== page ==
Star fleet got all the coolest gadgets, and while tricorders might not be as sexy as phasers set to kill or as epic as warp drive, if you ask people "Okay, who wants a box that can identify materials just by being pointed at them" you'd better hire a whole team of math professors just to count all the money you'll make. Luckily the makers of the new device work at Harvard University, so there'll be no shortage of those.
The heart of the device is a Quantum Cascade Laser Chip, which proves that every lab hires at least one person whose sole job is "Come up with awesome sounding names". With super cool microengineering that makes Q look like a steam-engine mechanic, they've put thirty-two lasers on a chip smaller than any of the coins in your pocket. Normally a laser is fixed to a single wavelength of light by design - that's kind of the point - but these lilliputian lasers are so small their semiconductor design can be tuned by tiny applied voltages.
Having more lasers than a football team of Stormtroopers on a device smaller than your fingernail is rock solid amazing. That goes without saying. But what use is it? This laser-lab-on-a-chip will usher in new age of extremely accurate chemical sensing. Spectroscopy is the grown up science version of "Telling what something is by looking at its colour". Not limited to our simple human sensitivity of "sky blue, grass green", spectroscopic measurements can identify materials by the exact wavelengths they emit or absorb when exposed to a wide spectrum of light - like that from the quantum cascade laser array. And yes, that name remains fantastic every time I write it.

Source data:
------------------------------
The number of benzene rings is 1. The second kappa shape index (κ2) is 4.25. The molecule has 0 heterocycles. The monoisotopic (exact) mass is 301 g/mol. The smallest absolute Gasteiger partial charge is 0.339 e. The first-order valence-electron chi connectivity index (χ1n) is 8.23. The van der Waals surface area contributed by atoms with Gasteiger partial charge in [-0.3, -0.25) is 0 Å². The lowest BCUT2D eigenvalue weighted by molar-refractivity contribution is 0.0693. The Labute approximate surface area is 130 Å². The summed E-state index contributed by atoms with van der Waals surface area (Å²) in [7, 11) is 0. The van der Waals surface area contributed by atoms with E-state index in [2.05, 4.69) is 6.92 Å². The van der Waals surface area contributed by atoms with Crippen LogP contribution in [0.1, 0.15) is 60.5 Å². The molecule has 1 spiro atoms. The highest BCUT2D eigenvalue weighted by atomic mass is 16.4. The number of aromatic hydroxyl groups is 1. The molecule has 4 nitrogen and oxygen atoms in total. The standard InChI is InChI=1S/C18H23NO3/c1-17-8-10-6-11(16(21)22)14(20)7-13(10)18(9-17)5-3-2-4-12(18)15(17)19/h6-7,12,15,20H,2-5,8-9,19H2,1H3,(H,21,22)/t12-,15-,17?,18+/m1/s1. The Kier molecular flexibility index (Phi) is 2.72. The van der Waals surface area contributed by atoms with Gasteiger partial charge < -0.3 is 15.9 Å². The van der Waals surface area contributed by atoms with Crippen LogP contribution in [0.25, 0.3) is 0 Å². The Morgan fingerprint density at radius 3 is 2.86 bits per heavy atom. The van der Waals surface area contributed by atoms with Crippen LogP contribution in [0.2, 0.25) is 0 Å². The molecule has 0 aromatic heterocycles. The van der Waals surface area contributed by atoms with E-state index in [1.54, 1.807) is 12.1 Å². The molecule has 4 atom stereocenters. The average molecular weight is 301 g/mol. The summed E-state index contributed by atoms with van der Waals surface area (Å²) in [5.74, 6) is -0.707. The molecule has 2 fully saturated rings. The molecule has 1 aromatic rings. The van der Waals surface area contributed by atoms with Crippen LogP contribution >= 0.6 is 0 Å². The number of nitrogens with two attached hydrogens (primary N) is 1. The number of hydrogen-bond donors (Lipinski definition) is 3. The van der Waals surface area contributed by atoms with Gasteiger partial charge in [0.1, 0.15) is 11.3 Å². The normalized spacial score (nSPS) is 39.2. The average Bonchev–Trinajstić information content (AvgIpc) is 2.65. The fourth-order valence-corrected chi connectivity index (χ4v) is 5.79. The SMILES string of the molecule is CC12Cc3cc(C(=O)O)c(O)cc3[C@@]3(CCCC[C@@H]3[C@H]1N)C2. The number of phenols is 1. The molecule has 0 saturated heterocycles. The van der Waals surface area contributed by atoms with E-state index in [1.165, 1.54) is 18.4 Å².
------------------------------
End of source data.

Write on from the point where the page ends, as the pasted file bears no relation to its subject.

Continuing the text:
Every material has a unique fingerprint of wavelengths, meaning these sensors could find use in medical sensing, pollution monitoring, chemical quality control and a significantly wider field of applications than the current bulky infrared spectroscopes. Expect to see them carefully vetting your carry-ons for hidden explosive compounds. Then we'll really know we're living in a fantastic future world - not only can we fly through the skies with lasers smaller than a shirt button, but we'll be able to carry a whole tube of toothpaste when we do it! Astonishing!
Posted by Luke McKinney
Related Galaxy posts:
"Star Trek" Warp Speeds a Reality? Scientists Claim Quantum Tunneling Exceeds Speed of Light
“Star Trek” Teleportation: Physicists Develop a Way to “Beam Up” Atoms
Cool Star Trek Warp Drive Wrath of Khan Video Clip
The Star Trek Cosmos -Where Have the Beatles & Stephen King Gone?
NASA's Search for the Planet Vulcan
Star Trek XI -The Movie, a Preview
The Quest for Spock's Origins
Quantum cascade laser chip http://www.sciencedaily.com/releases/2007/12/071203111254.htm
TrackBack URL for this entry:
Listed below are links to weblogs that reference StarTrek Redux -TinyTricorders -A Galaxy Gadget: